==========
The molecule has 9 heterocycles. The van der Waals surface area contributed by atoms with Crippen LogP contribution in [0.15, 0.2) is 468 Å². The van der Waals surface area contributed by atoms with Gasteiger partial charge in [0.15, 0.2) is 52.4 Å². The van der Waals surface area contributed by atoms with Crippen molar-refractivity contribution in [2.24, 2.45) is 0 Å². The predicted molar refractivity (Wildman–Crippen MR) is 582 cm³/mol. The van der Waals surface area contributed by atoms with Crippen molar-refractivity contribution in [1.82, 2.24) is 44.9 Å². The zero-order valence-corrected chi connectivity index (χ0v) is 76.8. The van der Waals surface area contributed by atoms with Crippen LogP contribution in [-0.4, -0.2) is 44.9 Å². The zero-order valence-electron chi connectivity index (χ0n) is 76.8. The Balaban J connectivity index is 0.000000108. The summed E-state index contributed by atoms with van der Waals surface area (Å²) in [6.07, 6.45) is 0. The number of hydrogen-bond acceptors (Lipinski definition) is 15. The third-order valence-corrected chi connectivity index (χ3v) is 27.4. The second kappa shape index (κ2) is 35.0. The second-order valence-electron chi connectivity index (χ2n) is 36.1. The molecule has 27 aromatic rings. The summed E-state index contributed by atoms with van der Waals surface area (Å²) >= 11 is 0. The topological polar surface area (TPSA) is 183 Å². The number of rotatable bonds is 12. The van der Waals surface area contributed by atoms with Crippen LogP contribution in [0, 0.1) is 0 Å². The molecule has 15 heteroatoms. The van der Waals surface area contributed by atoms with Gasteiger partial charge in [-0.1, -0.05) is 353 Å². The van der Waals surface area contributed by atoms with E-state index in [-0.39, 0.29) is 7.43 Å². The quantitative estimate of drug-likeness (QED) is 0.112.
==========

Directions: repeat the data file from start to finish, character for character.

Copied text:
The molecule has 9 heterocycles. The van der Waals surface area contributed by atoms with Crippen LogP contribution in [0.15, 0.2) is 468 Å². The van der Waals surface area contributed by atoms with Gasteiger partial charge in [0.15, 0.2) is 52.4 Å². The van der Waals surface area contributed by atoms with Crippen molar-refractivity contribution in [2.24, 2.45) is 0 Å². The predicted molar refractivity (Wildman–Crippen MR) is 582 cm³/mol. The van der Waals surface area contributed by atoms with Crippen molar-refractivity contribution in [1.82, 2.24) is 44.9 Å². The zero-order valence-corrected chi connectivity index (χ0v) is 76.8. The van der Waals surface area contributed by atoms with Crippen LogP contribution in [-0.4, -0.2) is 44.9 Å². The zero-order valence-electron chi connectivity index (χ0n) is 76.8. The Balaban J connectivity index is 0.000000108. The summed E-state index contributed by atoms with van der Waals surface area (Å²) in [6.07, 6.45) is 0. The number of hydrogen-bond acceptors (Lipinski definition) is 15. The third-order valence-corrected chi connectivity index (χ3v) is 27.4. The second kappa shape index (κ2) is 35.0. The second-order valence-electron chi connectivity index (χ2n) is 36.1. The molecule has 27 aromatic rings. The summed E-state index contributed by atoms with van der Waals surface area (Å²) >= 11 is 0. The topological polar surface area (TPSA) is 183 Å². The number of rotatable bonds is 12. The van der Waals surface area contributed by atoms with Crippen LogP contribution in [0, 0.1) is 0 Å². The molecule has 15 heteroatoms. The van der Waals surface area contributed by atoms with Gasteiger partial charge in [-0.1, -0.05) is 353 Å². The van der Waals surface area contributed by atoms with E-state index in [-0.39, 0.29) is 7.43 Å². The quantitative estimate of drug-likeness (QED) is 0.112.